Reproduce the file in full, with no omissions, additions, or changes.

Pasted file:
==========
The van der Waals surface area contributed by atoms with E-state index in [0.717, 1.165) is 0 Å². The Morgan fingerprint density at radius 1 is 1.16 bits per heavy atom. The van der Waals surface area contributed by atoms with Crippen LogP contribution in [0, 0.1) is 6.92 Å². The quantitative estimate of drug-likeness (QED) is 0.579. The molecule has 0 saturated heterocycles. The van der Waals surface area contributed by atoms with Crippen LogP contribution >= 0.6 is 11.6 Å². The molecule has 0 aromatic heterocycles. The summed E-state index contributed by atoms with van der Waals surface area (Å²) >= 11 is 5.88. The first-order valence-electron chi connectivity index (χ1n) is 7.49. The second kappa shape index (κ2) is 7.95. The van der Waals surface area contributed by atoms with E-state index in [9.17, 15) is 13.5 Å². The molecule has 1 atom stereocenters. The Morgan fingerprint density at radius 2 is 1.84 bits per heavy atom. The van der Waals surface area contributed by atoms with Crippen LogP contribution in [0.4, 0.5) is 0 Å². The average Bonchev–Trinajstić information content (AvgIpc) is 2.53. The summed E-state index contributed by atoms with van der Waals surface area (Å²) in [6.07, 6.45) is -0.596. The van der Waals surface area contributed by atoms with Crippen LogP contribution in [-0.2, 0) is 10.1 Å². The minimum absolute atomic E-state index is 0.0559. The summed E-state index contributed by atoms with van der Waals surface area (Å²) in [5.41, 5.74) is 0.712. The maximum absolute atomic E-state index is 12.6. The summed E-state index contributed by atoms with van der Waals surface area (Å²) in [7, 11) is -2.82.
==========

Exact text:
The van der Waals surface area contributed by atoms with E-state index in [0.717, 1.165) is 0 Å². The Morgan fingerprint density at radius 1 is 1.16 bits per heavy atom. The van der Waals surface area contributed by atoms with Crippen LogP contribution in [0, 0.1) is 6.92 Å². The quantitative estimate of drug-likeness (QED) is 0.579. The molecule has 0 saturated heterocycles. The van der Waals surface area contributed by atoms with Crippen LogP contribution >= 0.6 is 11.6 Å². The molecule has 0 aromatic heterocycles. The summed E-state index contributed by atoms with van der Waals surface area (Å²) >= 11 is 5.88. The first-order valence-electron chi connectivity index (χ1n) is 7.49. The second kappa shape index (κ2) is 7.95. The van der Waals surface area contributed by atoms with E-state index in [9.17, 15) is 13.5 Å². The molecule has 1 atom stereocenters. The Morgan fingerprint density at radius 2 is 1.84 bits per heavy atom. The van der Waals surface area contributed by atoms with Crippen LogP contribution in [0.4, 0.5) is 0 Å². The average Bonchev–Trinajstić information content (AvgIpc) is 2.53. The summed E-state index contributed by atoms with van der Waals surface area (Å²) in [6.07, 6.45) is -0.596. The van der Waals surface area contributed by atoms with Crippen LogP contribution in [-0.2, 0) is 10.1 Å². The minimum absolute atomic E-state index is 0.0559. The summed E-state index contributed by atoms with van der Waals surface area (Å²) in [5.41, 5.74) is 0.712. The maximum absolute atomic E-state index is 12.6. The summed E-state index contributed by atoms with van der Waals surface area (Å²) in [7, 11) is -2.82.